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Sun, sand and parking for all

That's what the county hopes it will be able to offer to beach towns and their visitors.

By SHEILA MULLANE ESTRADA
Published June 10, 2005


REDINGTON BEACH - Mike Nahat plans to spend $7-million this summer to acquire properties along Gulf Boulevard.

He's not a condominium developer, nor does he represent a major hotel or resort.

Instead, he is spearheading a massive effort by Pinellas County to provide frustrated beachgoers with adequate parking from Indian Rocks Beach to Madeira Beach.

"There is a tremendous need for public parking for people who want to visit Pinellas County beaches," said Nahat, coordinator for the county's real estate department. "We'd like to add as many parking spaces as we can."

He is looking for parcels that span a half-acre to an acre and sit on the east side of Gulf Boulevard. The $7-million will come from the Penny for Pinellas sales tax revenue that was set aside to buy "endangered land." Snatching up space for beachgoer parking falls under that designation, Nahat said.

The county has not yet purchased any property and has no definite time frame for the project. Two hurdles in the hunt for new beach parking, Nahat said, are high prices and a lack of undeveloped land.

"We're willing to consider any property that is offered at a realistic price," he said. "I'll look at anything."

Nahat recently started talking to government officials in the county's beach communities to solicit support and advice on what properties might be available. So far, he has talked to officials in Indian Rocks Beach, Indian Shores, Redington Shores, North Redington Beach and Redington Beach.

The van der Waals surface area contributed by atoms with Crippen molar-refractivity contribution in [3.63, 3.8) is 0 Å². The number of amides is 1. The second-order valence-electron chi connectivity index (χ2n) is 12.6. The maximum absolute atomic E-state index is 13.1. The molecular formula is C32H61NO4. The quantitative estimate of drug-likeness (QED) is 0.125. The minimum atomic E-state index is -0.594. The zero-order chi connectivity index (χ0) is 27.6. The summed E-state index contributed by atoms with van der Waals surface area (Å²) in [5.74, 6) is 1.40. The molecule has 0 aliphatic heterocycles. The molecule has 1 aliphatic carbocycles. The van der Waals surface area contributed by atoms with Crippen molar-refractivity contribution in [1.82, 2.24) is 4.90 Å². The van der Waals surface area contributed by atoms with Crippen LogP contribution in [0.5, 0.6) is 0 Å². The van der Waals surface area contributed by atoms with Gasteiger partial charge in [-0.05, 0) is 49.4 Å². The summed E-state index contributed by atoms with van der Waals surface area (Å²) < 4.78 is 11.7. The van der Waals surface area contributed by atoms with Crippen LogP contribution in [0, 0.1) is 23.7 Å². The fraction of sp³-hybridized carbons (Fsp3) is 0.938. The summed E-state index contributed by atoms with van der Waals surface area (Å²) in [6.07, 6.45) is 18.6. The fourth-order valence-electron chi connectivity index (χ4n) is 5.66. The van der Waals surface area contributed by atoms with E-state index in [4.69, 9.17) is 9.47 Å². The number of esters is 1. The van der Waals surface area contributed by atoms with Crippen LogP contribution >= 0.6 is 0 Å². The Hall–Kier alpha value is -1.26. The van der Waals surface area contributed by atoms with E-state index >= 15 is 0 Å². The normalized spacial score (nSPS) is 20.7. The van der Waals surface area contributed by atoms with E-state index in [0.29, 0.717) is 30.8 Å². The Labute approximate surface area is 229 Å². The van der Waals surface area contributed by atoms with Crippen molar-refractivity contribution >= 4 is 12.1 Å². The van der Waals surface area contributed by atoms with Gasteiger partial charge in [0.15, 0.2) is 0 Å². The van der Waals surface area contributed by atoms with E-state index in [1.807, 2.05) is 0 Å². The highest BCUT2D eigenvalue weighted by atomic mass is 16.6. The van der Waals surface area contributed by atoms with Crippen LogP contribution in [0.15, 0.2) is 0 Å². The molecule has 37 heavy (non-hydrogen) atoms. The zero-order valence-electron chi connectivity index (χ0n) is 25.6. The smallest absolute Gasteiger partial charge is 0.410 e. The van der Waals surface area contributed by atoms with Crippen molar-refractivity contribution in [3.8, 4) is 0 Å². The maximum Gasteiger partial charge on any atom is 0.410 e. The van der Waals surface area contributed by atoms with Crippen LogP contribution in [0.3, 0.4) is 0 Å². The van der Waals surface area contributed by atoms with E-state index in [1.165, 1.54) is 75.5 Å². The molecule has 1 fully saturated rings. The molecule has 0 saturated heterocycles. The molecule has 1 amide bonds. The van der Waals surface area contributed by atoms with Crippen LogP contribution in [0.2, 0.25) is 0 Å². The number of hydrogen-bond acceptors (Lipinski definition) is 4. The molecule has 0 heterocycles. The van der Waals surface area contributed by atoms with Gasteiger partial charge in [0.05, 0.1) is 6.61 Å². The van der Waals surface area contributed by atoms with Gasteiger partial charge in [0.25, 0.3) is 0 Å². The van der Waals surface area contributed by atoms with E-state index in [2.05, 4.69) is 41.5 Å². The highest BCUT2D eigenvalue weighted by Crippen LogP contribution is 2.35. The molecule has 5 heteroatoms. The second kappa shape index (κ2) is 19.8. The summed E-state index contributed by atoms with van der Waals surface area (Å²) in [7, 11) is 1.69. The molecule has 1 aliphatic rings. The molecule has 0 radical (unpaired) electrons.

Only Redington Beach has been unsupportive. The milelong community of mostly single-family homes has a number of beach access points and two beachside parks equipped with benches and showers. But the town doesn't make it easy for nonresidents to get to the beach. Onstreet parking is not allowed on Gulf Boulevard within town limits, and the main beach access point has a small parking lot that is reserved for town residents.

When the town's commissioners learned of the county's plan this week, they unanimously decided not to support it.

Nahat said he wants to work with the towns to come up with something to benefit them and their visitors. He received a warmer welcome in other beach communities.

"We'd be very open to that," said John Coffey, city manager of Indian Rocks Beach. He said the city has 28 beach access points and a "real need" for more parking spaces.

Don Tabor, mayor of Indian Shores, questioned whether Nahat would be able to find any property not already snatched up by developers, but he also expressed support. "It's a splendid idea," he said.

Bill Queen, mayor of North Redington Beach, said he wants Nahat to acquire beachfront property that could become both a landscaped park and a parking lot.

"Plain parking lots are a no-no now," Queen said. "Additional parking is a great idea, but we want something that has an aesthetic quality."

[Last modified June 10, 2005, 01:10:11]


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